Three Small Cybersecurity Tips That Make A Big Difference

Written by Max Emelianov, CEO HostForWeb
 

Protecting your business doesn't always require you to spent six figures on security infrastructure or perform hundreds of penetration tests. As with many things in life, it's the little things that really count. Here are a few things you can do right now to enhance your business's security posture - and they won't cost a thing.

There's a lot of doom and gloom in the cybersecurity space. It seems like you can't even read the news without hearing about some terrifying new black hat organization, or some highly-sophisticated malware that's bringing businesses to their knees across the world. It's hard not to adopt something of a fatalist outlook amidst all that chaos.

After all, if these large enterprises with their million and billion dollar security budgets can't fend off hackers, what chance do the rest of us have?

A pretty good one, actually. See, while it's certainly true that there are a ton of well-funded, extremely advanced hacking groups out there, the chances that one of them will directly target your business are extremely slim. Likely as not, anyone who goes after you is simply taking a shotgun approach to their hacking - throw a bunch of attempts at the wall and see which ones work.

And while a cybersecurity budget is definitely required to stymie all of these attempts, a surprising number of them can be blocked through simple due diligence. See, where cybersecurity is concerned, the little things are what really matters - the stuff you do outside of paying for a firewall and investing in network monitoring and antimalware tools.

Maintain Your Hardware & Software

Let's start with some statistics. In 2017, 60% of successful hacks targeted a vulnerability that was ten or more years old. 90% of successful hacks targeted a vulnerability that was more than three years old. 

I'm sure everyone here remembers WannaCry, right? You know, the ransomware that crippled thousands of organizations, including much of the UK's National Health Service? The vulnerability it targeted, codenamed EternalBlue, had actually been addressed through a patch from Microsoft several months before it hit. 

Yet today, more than a year after WannaCry struck, EternalBlue is still a threat, simply because many businesses still haven't applied Microsoft's patch. 

The lesson here is an obvious one. Be diligent in ensuring your business uses the latest version of applications, platforms, and systems. That includes firmware updates on connected devices, security patches for SaaS apps, and updates for desktop Operating Systems.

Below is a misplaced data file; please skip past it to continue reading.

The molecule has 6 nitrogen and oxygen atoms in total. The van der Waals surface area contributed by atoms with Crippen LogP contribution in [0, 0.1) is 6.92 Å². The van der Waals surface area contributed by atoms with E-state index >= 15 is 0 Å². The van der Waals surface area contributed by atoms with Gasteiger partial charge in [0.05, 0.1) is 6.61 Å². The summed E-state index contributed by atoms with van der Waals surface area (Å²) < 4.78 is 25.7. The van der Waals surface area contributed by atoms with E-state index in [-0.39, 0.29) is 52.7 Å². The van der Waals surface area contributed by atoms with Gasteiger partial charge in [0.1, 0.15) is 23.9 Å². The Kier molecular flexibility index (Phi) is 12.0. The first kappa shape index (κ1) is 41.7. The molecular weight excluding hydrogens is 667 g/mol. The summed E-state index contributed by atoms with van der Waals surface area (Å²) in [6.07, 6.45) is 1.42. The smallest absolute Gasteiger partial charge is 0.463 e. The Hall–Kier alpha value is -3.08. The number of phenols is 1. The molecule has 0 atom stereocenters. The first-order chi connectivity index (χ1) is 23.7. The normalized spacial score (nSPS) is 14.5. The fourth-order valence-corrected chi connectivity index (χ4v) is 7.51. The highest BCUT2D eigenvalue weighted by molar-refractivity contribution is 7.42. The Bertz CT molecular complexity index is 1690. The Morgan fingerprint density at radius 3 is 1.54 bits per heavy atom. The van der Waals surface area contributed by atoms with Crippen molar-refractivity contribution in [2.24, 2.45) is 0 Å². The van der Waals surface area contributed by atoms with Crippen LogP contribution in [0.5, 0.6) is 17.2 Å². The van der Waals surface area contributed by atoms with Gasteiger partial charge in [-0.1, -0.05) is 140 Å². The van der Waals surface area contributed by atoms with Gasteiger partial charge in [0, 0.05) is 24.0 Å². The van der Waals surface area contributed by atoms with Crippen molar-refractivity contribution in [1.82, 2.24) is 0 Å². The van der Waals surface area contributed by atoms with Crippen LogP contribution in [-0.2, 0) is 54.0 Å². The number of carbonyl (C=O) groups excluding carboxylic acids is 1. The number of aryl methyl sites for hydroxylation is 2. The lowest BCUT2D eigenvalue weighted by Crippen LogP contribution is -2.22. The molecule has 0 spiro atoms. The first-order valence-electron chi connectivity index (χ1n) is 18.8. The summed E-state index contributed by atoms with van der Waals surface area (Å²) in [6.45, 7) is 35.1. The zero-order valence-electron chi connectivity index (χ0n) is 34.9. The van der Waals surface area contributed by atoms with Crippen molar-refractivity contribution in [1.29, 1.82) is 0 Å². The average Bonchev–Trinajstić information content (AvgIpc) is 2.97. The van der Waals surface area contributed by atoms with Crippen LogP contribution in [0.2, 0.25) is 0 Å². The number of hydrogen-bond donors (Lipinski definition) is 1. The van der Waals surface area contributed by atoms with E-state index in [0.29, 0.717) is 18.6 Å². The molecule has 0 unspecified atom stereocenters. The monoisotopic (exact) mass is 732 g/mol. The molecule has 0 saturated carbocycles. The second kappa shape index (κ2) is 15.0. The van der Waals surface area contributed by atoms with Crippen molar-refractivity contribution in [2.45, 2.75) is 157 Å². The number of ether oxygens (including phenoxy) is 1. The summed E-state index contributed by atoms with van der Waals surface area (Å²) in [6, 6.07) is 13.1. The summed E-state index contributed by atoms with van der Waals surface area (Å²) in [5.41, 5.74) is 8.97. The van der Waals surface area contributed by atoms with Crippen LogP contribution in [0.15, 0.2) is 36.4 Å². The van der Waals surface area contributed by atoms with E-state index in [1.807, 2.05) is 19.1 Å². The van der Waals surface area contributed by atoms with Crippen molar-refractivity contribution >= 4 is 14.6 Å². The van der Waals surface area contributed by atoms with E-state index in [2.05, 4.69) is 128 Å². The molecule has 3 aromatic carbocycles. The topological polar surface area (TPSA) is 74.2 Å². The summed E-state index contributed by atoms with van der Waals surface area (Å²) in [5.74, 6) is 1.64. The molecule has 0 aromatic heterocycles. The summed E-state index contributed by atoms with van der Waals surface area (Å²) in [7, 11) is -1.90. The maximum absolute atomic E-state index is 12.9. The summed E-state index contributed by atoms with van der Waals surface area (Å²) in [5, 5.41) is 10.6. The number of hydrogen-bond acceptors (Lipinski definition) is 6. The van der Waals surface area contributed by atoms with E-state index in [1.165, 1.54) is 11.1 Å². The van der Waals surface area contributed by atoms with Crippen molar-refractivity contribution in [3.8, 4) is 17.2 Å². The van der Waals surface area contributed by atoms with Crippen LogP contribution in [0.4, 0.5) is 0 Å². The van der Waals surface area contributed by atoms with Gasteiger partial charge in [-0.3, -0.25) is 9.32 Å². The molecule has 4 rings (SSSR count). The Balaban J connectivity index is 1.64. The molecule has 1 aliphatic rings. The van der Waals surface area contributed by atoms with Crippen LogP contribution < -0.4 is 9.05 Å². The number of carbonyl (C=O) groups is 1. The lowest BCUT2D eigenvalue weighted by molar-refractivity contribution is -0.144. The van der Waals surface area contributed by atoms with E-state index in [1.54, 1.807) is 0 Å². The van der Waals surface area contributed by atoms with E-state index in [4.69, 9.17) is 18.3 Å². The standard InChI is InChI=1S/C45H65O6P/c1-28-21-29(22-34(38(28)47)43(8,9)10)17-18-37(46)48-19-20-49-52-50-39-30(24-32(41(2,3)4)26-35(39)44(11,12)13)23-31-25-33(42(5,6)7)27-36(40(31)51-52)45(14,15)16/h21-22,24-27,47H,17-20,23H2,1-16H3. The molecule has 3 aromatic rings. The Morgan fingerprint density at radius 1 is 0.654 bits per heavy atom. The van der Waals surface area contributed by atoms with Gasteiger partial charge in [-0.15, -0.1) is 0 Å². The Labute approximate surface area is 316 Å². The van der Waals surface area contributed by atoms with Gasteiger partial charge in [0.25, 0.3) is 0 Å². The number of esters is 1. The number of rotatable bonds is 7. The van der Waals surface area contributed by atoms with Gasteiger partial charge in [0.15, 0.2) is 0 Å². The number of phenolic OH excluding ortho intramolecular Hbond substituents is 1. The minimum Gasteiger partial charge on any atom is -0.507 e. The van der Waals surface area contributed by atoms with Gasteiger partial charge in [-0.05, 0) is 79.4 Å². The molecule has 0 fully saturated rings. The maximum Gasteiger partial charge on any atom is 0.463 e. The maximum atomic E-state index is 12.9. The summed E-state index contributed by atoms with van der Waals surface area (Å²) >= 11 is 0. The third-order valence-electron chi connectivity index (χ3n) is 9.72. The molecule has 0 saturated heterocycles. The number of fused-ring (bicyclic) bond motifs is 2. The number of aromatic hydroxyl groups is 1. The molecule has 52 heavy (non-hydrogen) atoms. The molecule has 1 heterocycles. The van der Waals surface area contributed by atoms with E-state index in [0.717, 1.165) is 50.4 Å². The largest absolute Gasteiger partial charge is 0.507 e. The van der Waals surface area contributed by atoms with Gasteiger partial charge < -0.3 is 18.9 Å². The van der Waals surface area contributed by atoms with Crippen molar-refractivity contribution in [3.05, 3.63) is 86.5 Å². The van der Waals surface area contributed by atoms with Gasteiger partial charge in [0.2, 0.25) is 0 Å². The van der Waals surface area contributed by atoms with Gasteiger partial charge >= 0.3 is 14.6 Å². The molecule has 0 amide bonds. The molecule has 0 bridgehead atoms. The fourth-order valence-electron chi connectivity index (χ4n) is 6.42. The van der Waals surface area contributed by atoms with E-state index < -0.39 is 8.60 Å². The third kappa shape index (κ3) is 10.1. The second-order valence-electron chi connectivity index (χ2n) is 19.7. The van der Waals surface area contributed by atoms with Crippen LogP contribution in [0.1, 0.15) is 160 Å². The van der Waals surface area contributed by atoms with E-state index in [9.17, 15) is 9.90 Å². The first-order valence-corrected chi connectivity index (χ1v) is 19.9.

Beyond that, it's also important to pay attention to your user accounts. Delete any that are no longer in use, and make sure you don't have any accounts floating around with permissions they shouldn't.

Require Better Usernames and Passwords

It's still a little baffling to me how many routers and other connected devices still use their default credentials. You may as well send a signed invitation to hackers that your business is fair game. The good news is that this is a fairly easy issue to address: 

  1. Require that employees avoid usernames or passwords they use for their personal lives.

  2. Incorporate policies that mandate strong passwords. Note that these do not have to be overly complex or difficult to remember - a long string of random words with no association to one another can actually be quite difficult to crack.

  3. Provide employees with a password manager tool like LastPass, Sticky Password, or DashLane

  4. Utilize two-factor authentication to add an extra layer of security

  5. Institute a password change every six to eight months (optional).

Promote Mindfulness

I'd like you to picture two separate homeowners. The first has invested in a top of the line security system, but frequently forgets to enable it, never locks his door, and always leaves the windows open when he's on vacation. It's occurred to him that someone might want to burglarize his home, but he's fairly lackadaisical when it comes to preventing that. 

The second doesn't have any security system but always makes sure everything is closed and locked. She asks her friends and neighbors to keep an eye on the place whenever she knows she won't be there for a while. She's also careful to make sure she doesn't leave any valuables in plain sight. 

Which of the two is likelier to be robbed? Easy - the first one. He's got all the tools he needs to keep his home safe from even the most determined intruders, but he's also incredibly careless.

This analogy can be easily applied to cybersecurity - to the fact that, no matter what you do, your users will always be the weak link in your security posture.

Thing is, how weak they are is entirely up to you. While you probably aren't going to get anywhere by trying to force boring facts, figures, and statistics down their collective throat, what you can do is teach staff to be more conscientious. To be more careful and thoughtful not just in their work, but in their personal lives.

It's a technique known as mindfulness, and it's probably the best weapon in your arsenal when it comes to preventing data leaks and social engineering attacks.

Closing Thoughts

You don't need a multimillion-dollar security system to protect your business from hackers, and you don't need a massive cybersecurity team to prevent a data breach. At the end of the day, what really matters isn't the tools in your arsenal, but how they use them. By taking a few small steps, you can vastly improve your security posture - and once you do, you'll be free to focus on how much you should spend.

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About the Author

Max Emelianov started HostForWeb in 2001. In his role as HostForWeb’s CEO, he focuses on teamwork and providing the best support for his customers while delivering cutting-edge web hosting services.